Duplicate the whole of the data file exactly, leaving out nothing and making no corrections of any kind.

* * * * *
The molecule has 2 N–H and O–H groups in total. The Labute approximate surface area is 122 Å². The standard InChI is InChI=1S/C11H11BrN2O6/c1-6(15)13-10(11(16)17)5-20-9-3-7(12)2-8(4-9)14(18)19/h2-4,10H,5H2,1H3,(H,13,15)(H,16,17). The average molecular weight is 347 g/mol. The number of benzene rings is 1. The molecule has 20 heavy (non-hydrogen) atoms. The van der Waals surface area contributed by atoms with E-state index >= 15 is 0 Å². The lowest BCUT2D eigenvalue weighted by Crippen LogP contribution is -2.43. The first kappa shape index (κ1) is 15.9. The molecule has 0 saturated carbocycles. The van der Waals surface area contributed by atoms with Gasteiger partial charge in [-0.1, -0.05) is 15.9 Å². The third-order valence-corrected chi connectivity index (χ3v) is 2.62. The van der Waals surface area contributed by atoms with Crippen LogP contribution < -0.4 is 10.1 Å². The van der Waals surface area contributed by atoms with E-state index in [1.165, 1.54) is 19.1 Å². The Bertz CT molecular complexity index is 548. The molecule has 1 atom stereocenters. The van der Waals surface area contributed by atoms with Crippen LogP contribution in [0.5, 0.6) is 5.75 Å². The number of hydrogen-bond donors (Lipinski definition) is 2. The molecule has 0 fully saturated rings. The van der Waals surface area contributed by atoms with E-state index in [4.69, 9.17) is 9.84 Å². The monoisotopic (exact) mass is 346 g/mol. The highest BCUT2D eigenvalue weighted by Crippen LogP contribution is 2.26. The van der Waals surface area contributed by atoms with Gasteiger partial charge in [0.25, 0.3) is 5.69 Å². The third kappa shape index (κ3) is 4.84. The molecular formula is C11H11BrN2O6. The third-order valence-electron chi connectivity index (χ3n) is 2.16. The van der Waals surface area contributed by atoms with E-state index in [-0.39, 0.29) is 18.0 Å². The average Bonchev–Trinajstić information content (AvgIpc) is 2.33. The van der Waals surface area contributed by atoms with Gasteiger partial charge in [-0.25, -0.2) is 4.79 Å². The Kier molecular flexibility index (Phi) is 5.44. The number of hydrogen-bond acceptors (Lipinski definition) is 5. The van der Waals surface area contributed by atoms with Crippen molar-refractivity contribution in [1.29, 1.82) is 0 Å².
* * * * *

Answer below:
The molecule has 2 N–H and O–H groups in total. The Labute approximate surface area is 122 Å². The standard InChI is InChI=1S/C11H11BrN2O6/c1-6(15)13-10(11(16)17)5-20-9-3-7(12)2-8(4-9)14(18)19/h2-4,10H,5H2,1H3,(H,13,15)(H,16,17). The average molecular weight is 347 g/mol. The number of benzene rings is 1. The molecule has 20 heavy (non-hydrogen) atoms. The van der Waals surface area contributed by atoms with E-state index >= 15 is 0 Å². The lowest BCUT2D eigenvalue weighted by Crippen LogP contribution is -2.43. The first kappa shape index (κ1) is 15.9. The molecule has 0 saturated carbocycles. The van der Waals surface area contributed by atoms with Gasteiger partial charge in [-0.1, -0.05) is 15.9 Å². The third-order valence-corrected chi connectivity index (χ3v) is 2.62. The van der Waals surface area contributed by atoms with Crippen LogP contribution < -0.4 is 10.1 Å². The van der Waals surface area contributed by atoms with E-state index in [1.165, 1.54) is 19.1 Å². The Bertz CT molecular complexity index is 548. The molecule has 1 atom stereocenters. The van der Waals surface area contributed by atoms with Crippen LogP contribution in [0.5, 0.6) is 5.75 Å². The number of hydrogen-bond donors (Lipinski definition) is 2. The molecule has 0 fully saturated rings. The van der Waals surface area contributed by atoms with E-state index in [4.69, 9.17) is 9.84 Å². The monoisotopic (exact) mass is 346 g/mol. The highest BCUT2D eigenvalue weighted by Crippen LogP contribution is 2.26. The van der Waals surface area contributed by atoms with Gasteiger partial charge in [0.25, 0.3) is 5.69 Å². The third kappa shape index (κ3) is 4.84. The molecular formula is C11H11BrN2O6. The third-order valence-electron chi connectivity index (χ3n) is 2.16. The van der Waals surface area contributed by atoms with E-state index in [-0.39, 0.29) is 18.0 Å². The average Bonchev–Trinajstić information content (AvgIpc) is 2.33. The van der Waals surface area contributed by atoms with Gasteiger partial charge in [-0.25, -0.2) is 4.79 Å². The Kier molecular flexibility index (Phi) is 5.44. The number of hydrogen-bond acceptors (Lipinski definition) is 5. The van der Waals surface area contributed by atoms with Crippen molar-refractivity contribution in [1.29, 1.82) is 0 Å².